The best source of feedback from our readers is the online survey posted with each issue of the journal. The response rate is approaching 2 percent of our subscribers, but we do not know how truly representative that sample is.... It just might be the most satisfied 2 percent or the least satisfied 2 percent of our readers.
Here are some highlights of the latest responses:
Respondents most agreed with the statements, I prefer articles that I can apply immediately to my job, and I keep all of my issues of SQP for future reference.
Respondents mentioned theme issues as an additional feature they would find the most added value in.
Sixty percent of respondents said they look at additional information posted online.
Most of the respondents indicated they read all four issues of SQP annually.
Approximately two-thirds of respondents indicated they pass along the journal to at least one to three other individuals.
The most frequent reason mentioned by respondents as an influence to subscribing to SQP is that it is an ASQ publication.
Many comments were quite complimentary:
I was very impressed with the first one and have not lost the feeling.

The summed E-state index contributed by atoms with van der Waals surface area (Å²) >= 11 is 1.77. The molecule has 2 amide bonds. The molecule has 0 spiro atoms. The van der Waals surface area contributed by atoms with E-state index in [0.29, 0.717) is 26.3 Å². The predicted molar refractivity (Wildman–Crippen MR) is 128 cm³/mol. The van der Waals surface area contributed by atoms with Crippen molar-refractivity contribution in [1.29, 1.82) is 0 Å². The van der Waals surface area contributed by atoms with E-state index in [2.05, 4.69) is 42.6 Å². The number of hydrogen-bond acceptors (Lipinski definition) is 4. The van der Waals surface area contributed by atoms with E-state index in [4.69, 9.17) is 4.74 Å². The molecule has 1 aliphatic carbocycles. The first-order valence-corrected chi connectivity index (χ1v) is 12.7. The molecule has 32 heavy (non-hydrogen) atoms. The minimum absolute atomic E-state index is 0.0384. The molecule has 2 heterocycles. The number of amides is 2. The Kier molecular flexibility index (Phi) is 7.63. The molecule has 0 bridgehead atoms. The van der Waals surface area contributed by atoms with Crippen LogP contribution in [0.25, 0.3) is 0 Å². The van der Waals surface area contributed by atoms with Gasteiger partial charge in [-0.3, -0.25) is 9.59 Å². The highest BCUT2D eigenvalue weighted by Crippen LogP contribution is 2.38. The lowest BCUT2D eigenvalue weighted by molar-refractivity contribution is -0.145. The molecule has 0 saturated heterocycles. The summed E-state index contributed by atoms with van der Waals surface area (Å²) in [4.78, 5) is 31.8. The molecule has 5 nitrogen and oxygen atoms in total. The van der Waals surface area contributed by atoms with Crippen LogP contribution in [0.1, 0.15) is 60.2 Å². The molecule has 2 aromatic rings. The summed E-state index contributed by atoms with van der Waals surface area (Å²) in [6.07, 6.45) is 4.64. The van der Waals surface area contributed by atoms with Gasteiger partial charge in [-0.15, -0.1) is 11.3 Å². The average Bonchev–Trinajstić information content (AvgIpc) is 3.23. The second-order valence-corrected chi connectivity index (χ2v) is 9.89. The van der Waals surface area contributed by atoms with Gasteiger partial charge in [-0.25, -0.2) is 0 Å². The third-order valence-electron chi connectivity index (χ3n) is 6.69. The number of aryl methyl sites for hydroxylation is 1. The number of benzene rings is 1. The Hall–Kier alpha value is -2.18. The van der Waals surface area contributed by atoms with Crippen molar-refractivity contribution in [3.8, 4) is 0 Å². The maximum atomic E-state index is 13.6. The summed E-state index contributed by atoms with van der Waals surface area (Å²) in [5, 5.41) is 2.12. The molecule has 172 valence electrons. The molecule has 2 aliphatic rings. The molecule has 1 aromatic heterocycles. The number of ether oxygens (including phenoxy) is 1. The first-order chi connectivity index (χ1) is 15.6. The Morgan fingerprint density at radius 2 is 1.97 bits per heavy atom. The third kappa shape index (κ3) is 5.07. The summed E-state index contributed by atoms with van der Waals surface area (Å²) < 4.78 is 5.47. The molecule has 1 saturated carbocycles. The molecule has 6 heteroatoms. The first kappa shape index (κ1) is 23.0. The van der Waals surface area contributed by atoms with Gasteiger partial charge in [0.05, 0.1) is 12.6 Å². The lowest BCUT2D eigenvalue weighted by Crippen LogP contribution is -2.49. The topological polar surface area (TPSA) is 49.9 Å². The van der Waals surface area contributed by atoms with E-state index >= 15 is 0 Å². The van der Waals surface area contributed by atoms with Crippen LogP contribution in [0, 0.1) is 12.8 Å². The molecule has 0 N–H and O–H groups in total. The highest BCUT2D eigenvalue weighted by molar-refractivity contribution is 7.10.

SQP helps keep me current and helps educate me on new areas.
I enjoy the journal and read it cover to cover. This type of information sharing is key to improving the practice of an industry that is just maturing.
It may take me several months (or even years) to completely read through each issue of SQP. I initially scan through when the journal arrives, and may read one or more articles that have immediate interest for me. More often than not, I will return to an issue as new needs arise. In other words, I use SQP as a desktop reference and tend to concentrate on the practical rather than the theoretical articles.
Sometimes we have been surprised by the nature of your compliments:
I like the professional cover. I hate to think how much wasted time, money, and effort get put into other covers that are just plain stupid at times.
We pride ourselves on the practicality of the material published, but clearly we need to do better for some of our readers:
I would really appreciate more how to articles, for example, case studies and explanation of theoretical issues from the practicing professionals point of view.
I am a developer, and seldom see features that directly apply to my job. I would like to see more general topics that would apply to my job on a day-to-day basis.
Material is either too technical or focused on aspects that dont relate to everyday practitioner activities.
There have been plenty of suggestions, both general (I do not want to see articles focused on a specific industry. Software, and software development, is cross-industry.) and specific...quite a list of topics you want to see treated in future issues.
Please add your voice by responding to our online survey. The feedback area is accessible directly from the table of contents page of the current issue. It offers a chance to rate the articles and departments of that issue as well as to comment on the journal in general. We look forward to hearing from you.